RIYADH: In order to achieve the Saudi government’s goal of attracting 100 million visitors to the Kingdom by 2030, “we need over 1 million people to enter the tourism workforce,” said John Pagano, CEO of the Red Sea Development Co.
Today that “doesn’t exist,” added Pagano, who was speaking at the Misk Global Forum in Riyadh on Wednesday. There is huge potential in Saudi Arabia to expand beyond religious tourism, he said. The Red Sea Project, a luxury tourism development in the Kingdom, will create 70,000 new jobs, he added.
Pagano said the Red Sea Development Co. has launched scholarships abroad to study international hospitality management.
“Within four days, we had 12,700 applicants enthusiastic to pursue careers in hospitality,” he added. “The future is golden for the youth of Saudi Arabia if you want to pursue a career in tourism.”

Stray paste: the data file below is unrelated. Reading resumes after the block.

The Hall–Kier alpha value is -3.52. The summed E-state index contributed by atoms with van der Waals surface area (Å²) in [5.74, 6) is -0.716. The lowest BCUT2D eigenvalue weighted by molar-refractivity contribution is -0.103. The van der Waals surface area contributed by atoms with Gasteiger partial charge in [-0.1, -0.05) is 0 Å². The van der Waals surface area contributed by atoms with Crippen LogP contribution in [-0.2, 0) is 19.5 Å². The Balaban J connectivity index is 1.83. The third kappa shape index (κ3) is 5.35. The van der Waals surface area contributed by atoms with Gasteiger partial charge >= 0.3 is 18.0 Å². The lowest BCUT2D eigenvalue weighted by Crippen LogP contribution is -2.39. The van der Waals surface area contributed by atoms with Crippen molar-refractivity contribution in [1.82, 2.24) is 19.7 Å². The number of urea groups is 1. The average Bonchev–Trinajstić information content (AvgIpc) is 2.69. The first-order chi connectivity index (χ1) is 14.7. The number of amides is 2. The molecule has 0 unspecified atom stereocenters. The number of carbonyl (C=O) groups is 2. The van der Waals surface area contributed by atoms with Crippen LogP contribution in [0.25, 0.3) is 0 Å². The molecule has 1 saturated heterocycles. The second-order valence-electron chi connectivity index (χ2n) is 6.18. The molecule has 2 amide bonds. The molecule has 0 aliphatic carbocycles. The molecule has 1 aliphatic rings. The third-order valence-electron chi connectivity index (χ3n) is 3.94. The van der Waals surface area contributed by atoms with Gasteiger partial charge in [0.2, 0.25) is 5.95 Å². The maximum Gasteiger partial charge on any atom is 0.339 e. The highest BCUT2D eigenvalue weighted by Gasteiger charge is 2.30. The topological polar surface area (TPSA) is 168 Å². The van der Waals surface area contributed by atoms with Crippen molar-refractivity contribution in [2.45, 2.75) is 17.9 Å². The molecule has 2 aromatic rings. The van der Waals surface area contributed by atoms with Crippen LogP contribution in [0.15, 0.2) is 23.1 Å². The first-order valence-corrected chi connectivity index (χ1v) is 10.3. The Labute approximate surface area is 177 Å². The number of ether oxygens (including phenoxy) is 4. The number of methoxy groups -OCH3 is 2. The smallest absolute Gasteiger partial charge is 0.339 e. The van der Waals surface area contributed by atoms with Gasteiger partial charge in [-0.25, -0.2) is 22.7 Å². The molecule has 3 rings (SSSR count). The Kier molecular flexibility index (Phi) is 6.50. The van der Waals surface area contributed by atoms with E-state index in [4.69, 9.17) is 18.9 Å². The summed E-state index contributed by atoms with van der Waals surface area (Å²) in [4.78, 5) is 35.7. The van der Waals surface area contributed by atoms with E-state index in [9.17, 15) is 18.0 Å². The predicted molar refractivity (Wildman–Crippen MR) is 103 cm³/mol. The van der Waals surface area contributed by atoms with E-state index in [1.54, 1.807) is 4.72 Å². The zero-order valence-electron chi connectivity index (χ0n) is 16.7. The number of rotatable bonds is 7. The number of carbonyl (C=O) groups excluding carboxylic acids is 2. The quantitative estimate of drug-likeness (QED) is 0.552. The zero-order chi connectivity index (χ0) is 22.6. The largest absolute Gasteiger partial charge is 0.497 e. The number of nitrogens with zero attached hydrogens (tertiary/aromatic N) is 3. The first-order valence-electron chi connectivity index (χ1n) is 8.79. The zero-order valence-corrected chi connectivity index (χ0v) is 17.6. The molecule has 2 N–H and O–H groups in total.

At 28,000 sq. km, the Red Sea Project is “the size of Belgium,” Pagano said. He cautioned, however, that the environment should be respected. “The environment is our most valuable asset. If we damage that, we damage everything,” he said.
At the same session, Jerry Inzerillo, CEO of the Diriyah Gate Development Authority, said 55,000 jobs will be created by 2030 in developing the historical town of Diriyah. “We’ve been given the resources to develop on every level,” he added.
Gerard Mertrallet, the French president’s special envoy for AlUla, said there are “lots of opportunities for young people” in the tourism sector. The governorate of AlUla contains Saudi Arabia’s first UNESCO World Heritage Site.
Mertrallet said people from AlUla are being trained in culinary schools in France so as to become chefs. Tourism “has to be inclusive” and “respect the landscape,” he added.